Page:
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Persons with personal problems often turn to their ministers for help. What kind of help do they hope to get that, rightly or wrongly, they do not expect from other professionals (psychiatrists, counselors, psychologists, or social workers)? The answer this book gives is that they want to be addressed in the terms and symbols of their faith, by authoritative standard-bearers of their faith. The minister has the responsibility--and ability--to meet this particular need, says Dr. Prayser. Here he answers such questions as: How should ministers proceed to help? On what grounds should they make or receive referrals? What do they think troubled counselees want from them? What kind of personal knowledge and skill should they have in order to help? Are pastoral views and pastoral interventions unique? Dr. Pruyser explores, in depth, the first step in the helping process: the diagnostic assessment of the problem-laden person. The diagnoses that the minister makes cannot be medical or psychiatric, says Dr. Pruyser. Rather they must be derived from the ministers own theological thought and a particular kind of awareness on the part of the counselee He develops a set of guidelines for conducting pastoral-diagnostic interviews that both acknowledges the pastors professional uniqueness and meets the parishoners expectations.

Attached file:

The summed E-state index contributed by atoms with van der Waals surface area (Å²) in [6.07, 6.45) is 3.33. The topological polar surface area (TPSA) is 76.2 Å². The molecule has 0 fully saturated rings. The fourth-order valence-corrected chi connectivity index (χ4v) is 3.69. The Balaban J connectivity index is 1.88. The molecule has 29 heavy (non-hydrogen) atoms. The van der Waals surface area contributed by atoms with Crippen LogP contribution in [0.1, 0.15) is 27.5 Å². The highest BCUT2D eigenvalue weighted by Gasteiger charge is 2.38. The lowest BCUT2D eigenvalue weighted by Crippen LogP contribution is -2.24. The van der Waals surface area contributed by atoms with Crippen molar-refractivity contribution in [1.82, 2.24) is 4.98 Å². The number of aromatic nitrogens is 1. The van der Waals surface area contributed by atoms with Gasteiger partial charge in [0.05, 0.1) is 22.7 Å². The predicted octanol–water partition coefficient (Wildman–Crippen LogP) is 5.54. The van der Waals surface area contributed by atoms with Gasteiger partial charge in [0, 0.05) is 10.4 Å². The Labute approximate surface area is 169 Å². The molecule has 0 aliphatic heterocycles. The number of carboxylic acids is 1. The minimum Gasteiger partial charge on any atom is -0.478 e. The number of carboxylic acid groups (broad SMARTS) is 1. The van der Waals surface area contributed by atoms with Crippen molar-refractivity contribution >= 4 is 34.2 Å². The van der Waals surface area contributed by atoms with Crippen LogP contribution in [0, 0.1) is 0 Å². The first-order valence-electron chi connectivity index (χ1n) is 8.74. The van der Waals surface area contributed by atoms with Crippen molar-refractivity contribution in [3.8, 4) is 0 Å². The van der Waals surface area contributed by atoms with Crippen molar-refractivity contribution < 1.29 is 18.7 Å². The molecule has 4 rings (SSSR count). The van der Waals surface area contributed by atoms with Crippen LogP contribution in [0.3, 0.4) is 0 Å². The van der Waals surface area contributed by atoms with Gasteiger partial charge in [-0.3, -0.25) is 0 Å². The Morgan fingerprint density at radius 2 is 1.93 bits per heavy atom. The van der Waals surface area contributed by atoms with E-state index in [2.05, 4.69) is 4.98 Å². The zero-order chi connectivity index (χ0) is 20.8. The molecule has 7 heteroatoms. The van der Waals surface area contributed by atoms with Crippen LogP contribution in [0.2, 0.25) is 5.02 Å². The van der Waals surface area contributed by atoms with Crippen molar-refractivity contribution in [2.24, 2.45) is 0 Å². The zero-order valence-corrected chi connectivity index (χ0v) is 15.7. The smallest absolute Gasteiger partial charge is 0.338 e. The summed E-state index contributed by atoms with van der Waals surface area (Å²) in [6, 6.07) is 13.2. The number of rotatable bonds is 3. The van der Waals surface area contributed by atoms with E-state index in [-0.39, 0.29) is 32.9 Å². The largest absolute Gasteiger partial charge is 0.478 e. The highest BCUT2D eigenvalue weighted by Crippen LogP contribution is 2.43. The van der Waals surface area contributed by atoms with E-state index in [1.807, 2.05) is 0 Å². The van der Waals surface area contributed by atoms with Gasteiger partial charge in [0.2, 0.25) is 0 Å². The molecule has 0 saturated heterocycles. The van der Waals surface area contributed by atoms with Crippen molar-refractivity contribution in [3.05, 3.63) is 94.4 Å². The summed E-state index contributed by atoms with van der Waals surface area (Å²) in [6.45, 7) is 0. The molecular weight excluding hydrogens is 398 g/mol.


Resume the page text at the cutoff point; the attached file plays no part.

In this book, Paul Pruyser explores the first step in the helping process: the diagnostic assessment. He develops a set of guidelines for conducting pastoral-diagnostic interviews that acknowledges the pastor's professional uniqueness and meets the parishioner's expectations.
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